skewed Epidemiology adjective Referring to an asymmetrical distribution of a population or of data by the medical communityAAEs focus on treating conditions associated with overweight: For example, heAAEd be interested in seeing a study in which no participants were on statins Statins
A class of drugs commonly used to lower LDL cholesterol levels.
Mentioned in: C-Reactive Protein (cholesterol-reducing drugs Cholesterol-Reducing Drugs Definition
Cholesterol-reducing drugs are medicines that lower the amount of cholesterol (a fat-like substance) in the blood.
Cholesterol is a chemical that can both benefit and harm the body. ). And he, like other experts, is certain that obesity contributes to poor health, even if it doesnAAEt kill you. AoThe pathway seems clear,Ao he says. AoExcess adipose tissue adipose tissue (ăd`əpōs'): see connective tissue.
or fatty tissue
Connective tissue consisting mainly of fat cells, specialized to synthesize and contain large globules of fat, within a leads to impaired glucose tolerance Impaired Glucose Tolerance (IGT) is a pre-diabetic state of dysglycemia, that is associated with insulin resistance and increased risk of cardiovascular pathology. IGT may precede type 2 diabetes mellitus by many years. IGT is also a risk factor for mortality. , which leads to insulin resistance Insulin Resistance Definition
Insulin resistance is not a disease as such but rather a state or condition in which a person's body tissues have a lowered level of response to insulin, a hormone secreted by the pancreas that helps to regulate the level .Ao That sets the stage for metabolic syndrome, he says, which is associated with both cardiovascular disease and Type 2 diabetes type 2 diabetes
See diabetes mellitus. . AoA lot of people want to think that (obesityAAEs) not as serious as health officials believe,Ao he says, Aoand they flock to studies that show overweight is moderately protective. I think thereAAEs a little denial going on there.Ao But Linda Bacon, author of AoHealth at Every SizeAo, thinks the denialAAEs all on the other side. AoIt is certainly true that people who are heavier are prone to certain diseases, including Type 2 diabetes,Ao she says. AoBut just because thatAAEs true doesnAAEt mean the fatAAEs to blame.Ao Perhaps, Bacon notes, a lack of exercise among heavy people, not the extra pounds they carry, is what leads to diabetes. Or perhaps itAAEs something about the food they eat or the way they eat it. AoThere are so many confounding factors,Ao she says. That may sound like splitting hairs. But Bacon insists that parsing out these relationships is essential. AoThe reason this issue is so important is that when we address it as a weight-loss issue, we canAAEt tackle the problem. We donAAEt know any method that really helps people lose weight. And weight loss doesnAAEt get rid of the symptoms (of disease),Ao she adds. AoChanged behaviors are what help reverse disease.Ao Bacon suggests society should help ensure that people be as healthy as they can by encouraging healthful health·ful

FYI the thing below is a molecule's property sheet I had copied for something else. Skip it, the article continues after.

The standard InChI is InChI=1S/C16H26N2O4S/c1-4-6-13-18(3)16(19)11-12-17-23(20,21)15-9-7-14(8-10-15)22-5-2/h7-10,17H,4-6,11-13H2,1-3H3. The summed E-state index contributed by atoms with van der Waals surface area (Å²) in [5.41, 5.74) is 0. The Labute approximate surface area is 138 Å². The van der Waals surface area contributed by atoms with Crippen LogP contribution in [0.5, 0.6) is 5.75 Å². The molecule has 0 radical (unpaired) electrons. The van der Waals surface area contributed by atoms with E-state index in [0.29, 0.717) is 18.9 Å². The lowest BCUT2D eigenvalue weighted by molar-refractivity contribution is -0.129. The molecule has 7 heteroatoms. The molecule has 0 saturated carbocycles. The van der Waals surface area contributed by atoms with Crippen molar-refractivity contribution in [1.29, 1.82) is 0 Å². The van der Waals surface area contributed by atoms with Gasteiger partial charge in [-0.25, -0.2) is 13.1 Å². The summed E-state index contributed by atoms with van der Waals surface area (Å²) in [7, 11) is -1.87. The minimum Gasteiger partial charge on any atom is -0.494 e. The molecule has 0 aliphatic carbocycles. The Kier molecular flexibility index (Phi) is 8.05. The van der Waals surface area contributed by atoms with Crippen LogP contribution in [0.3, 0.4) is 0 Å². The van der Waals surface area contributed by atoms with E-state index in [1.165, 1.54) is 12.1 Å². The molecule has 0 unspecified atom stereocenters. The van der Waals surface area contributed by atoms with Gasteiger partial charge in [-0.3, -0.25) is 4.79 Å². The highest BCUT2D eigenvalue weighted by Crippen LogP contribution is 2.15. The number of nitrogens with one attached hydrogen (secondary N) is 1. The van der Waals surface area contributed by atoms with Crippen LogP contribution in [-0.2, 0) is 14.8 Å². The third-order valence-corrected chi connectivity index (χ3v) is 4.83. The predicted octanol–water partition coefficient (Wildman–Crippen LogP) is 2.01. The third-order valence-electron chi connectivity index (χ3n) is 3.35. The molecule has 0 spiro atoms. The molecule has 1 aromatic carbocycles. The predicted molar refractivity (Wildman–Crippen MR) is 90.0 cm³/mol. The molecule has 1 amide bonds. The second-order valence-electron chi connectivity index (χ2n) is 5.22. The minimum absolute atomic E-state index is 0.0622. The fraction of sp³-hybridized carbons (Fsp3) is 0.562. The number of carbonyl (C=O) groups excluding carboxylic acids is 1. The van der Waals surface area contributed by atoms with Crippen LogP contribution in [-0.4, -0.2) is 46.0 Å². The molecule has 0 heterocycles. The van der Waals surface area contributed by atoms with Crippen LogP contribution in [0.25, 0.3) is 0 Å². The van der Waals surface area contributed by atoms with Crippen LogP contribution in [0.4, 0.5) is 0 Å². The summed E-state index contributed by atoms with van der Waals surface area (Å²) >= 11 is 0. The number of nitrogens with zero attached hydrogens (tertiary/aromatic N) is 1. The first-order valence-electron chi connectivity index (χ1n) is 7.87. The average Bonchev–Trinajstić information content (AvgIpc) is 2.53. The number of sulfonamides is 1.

1. Conducive to good health; salutary.
healthful·ness n. eating and physical activity habits that donAAEt have weight loss as a goal. Bacon believes that Aothe body will take care of itselfAo if people learn to eat when hungry and stop when theyAAEre full, to enjoy their foods with gusto, and to engage in physical activity for its own sake. AoPeople do crazy things to lose weight, and then they just give up,Ao Bacon says. In her 2008 book, she wrote that she struggled with her weight for much of her lifeAuuntil she decided to stop dieting and exercising for weight loss once and for all. She reported that she lost 30 pounds after she stopped obsessing over her weight. While she says she no longer focuses on the number on the scale, photos show her to be quite trim. I like BaconAAEs approach. In my lifelong struggle to fit into my jeans, IAAEve noticed that IAAEve done best when IAAEve paid least attention to losing pounds. Getting caught up in a work project, preparing for a special vacation or just concentrating on enjoying life takes my mind off dieting and puts food in proper perspective. Maybe if we as a society could shift our focus away from fighting fat and toward healthier behaviors for their own sake, weAAEd all be better off. But I donAAEt see that shift happening any time soon. LATWP News Servic